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UNC 56, VT 45 - Player of the Game: Michael Carter

The senior running back sliced up some turkeys on his way to a career day

NCAA Football: Virginia Tech at North Carolina Bob Donnan-USA TODAY Sports

Well, no surprise here, right? When you run for over 200 yards at 12.6 yards per carry, it pretty much doesn’t matter what the rest of the team did: you’re the player of the game. And Michael Carter did just that, putting up video game numbers against a pretty solid Virginia Tech front that had allowed just 3.5 yards per rush or so in its two games prior. As one half of what has to be the best running back duo in the country, Carter sliced up the Hokie defense at will with his trademark combination of patience, slipperiness, and speed (and he’s even faster this year than he has been) to the tune of 214 yards, pacing the Heels to a win where their offense just could not be stopped.

Both of Carter’s touchdowns were highlight-reel plays: the first a 16-yarder where he weaved through the entire defensive formation and ran around a couple of tackles, the second a 62-yarder on 1st and 25 to put the game away, where he reminded Tyler Matheny he was a walk-on by absolutely destroying his pursuit angle — prompting even Dan Orlovsky, the color analyst, to whoop “you’re not good enough!” But even minus the house calls, Carter was making big plays all day long, including a couple of long runs deep into the red zone to set up running scores by Javonte Williams and Dazz Newsome. The punch-counterpunch of UNC’s backfield worked perfectly, with Carter’s 17 carries mixing in seamlessly with Williams’ 20 for 169 (a POG-worthy performance itself if Carter hadn’t done what he did) to absolutely — there’s really no other way to say it — shred Virginia Tech’s defense.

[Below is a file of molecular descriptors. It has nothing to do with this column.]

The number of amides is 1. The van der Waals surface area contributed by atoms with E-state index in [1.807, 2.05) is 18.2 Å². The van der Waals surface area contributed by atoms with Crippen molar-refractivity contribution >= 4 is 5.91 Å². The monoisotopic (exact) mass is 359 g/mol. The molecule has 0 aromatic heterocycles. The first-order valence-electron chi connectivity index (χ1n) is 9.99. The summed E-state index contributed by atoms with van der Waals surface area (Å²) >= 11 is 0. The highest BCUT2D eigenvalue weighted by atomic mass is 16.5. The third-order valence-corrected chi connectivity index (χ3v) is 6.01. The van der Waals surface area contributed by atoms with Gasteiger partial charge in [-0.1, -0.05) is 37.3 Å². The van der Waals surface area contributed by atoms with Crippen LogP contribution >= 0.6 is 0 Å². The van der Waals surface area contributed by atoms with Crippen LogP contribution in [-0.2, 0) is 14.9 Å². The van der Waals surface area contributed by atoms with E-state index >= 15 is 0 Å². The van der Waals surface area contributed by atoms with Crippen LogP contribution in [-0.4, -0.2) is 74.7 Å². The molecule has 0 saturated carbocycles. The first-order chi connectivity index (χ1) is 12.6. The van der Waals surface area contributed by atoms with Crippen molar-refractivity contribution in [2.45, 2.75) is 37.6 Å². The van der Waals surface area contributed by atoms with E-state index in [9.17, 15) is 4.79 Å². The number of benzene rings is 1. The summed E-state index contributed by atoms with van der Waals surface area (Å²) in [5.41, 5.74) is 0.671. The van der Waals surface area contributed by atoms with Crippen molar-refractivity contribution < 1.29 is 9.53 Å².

Carter had a single lowlight on the day, which was a dropped swing pass on third down that would have given the Heels an easy first and led to one of just three failed drives on the day. He kept so many of the other drives going, though, and redeemed the drop with a catch for 15 yards a few drives later, so he's forgiven. His yards per carry average was the highest in school history, his yardage total was the most since Elijah Hood murdered NC State in 2015 (and Carter was splitting carries with Williams), and, to cap it all off, Michael Carter now leads the nation in rushing yards per attempt with 10.3 through three games. Pretty, pretty good. If he is this good through the entire year, UNC is going to be really tough to beat -- for anybody.

Some honorable mentions can go to Williams and Sam Howell, who was just about perfect through the air but didn't get quite as many touches as the running game did, and to Don Chapman on the defensive side for coming into his own and having a really good first half and fourth quarter in coverage and run support: it was a pity that a PBU he should have had turned into a fluke touchdown reception.